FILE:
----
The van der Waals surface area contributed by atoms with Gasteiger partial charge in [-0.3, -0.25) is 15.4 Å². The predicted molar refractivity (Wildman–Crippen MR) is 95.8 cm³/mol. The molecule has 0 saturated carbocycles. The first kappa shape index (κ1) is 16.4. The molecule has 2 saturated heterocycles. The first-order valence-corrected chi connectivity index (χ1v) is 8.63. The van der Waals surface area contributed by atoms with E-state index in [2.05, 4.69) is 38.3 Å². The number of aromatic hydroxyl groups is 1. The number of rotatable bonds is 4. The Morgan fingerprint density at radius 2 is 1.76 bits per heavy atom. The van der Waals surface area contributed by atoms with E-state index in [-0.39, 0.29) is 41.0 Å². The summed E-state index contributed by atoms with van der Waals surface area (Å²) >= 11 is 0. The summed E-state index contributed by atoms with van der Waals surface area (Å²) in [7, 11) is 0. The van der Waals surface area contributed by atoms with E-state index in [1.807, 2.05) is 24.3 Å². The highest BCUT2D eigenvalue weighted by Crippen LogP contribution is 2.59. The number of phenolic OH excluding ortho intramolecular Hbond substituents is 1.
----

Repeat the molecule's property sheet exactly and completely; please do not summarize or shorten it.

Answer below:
The van der Waals surface area contributed by atoms with Gasteiger partial charge in [-0.3, -0.25) is 15.4 Å². The predicted molar refractivity (Wildman–Crippen MR) is 95.8 cm³/mol. The molecule has 0 saturated carbocycles. The first kappa shape index (κ1) is 16.4. The molecule has 2 saturated heterocycles. The first-order valence-corrected chi connectivity index (χ1v) is 8.63. The van der Waals surface area contributed by atoms with E-state index in [2.05, 4.69) is 38.3 Å². The number of aromatic hydroxyl groups is 1. The number of rotatable bonds is 4. The Morgan fingerprint density at radius 2 is 1.76 bits per heavy atom. The van der Waals surface area contributed by atoms with E-state index in [-0.39, 0.29) is 41.0 Å². The summed E-state index contributed by atoms with van der Waals surface area (Å²) >= 11 is 0. The summed E-state index contributed by atoms with van der Waals surface area (Å²) in [7, 11) is 0. The van der Waals surface area contributed by atoms with E-state index in [1.807, 2.05) is 24.3 Å². The highest BCUT2D eigenvalue weighted by Crippen LogP contribution is 2.59. The number of phenolic OH excluding ortho intramolecular Hbond substituents is 1.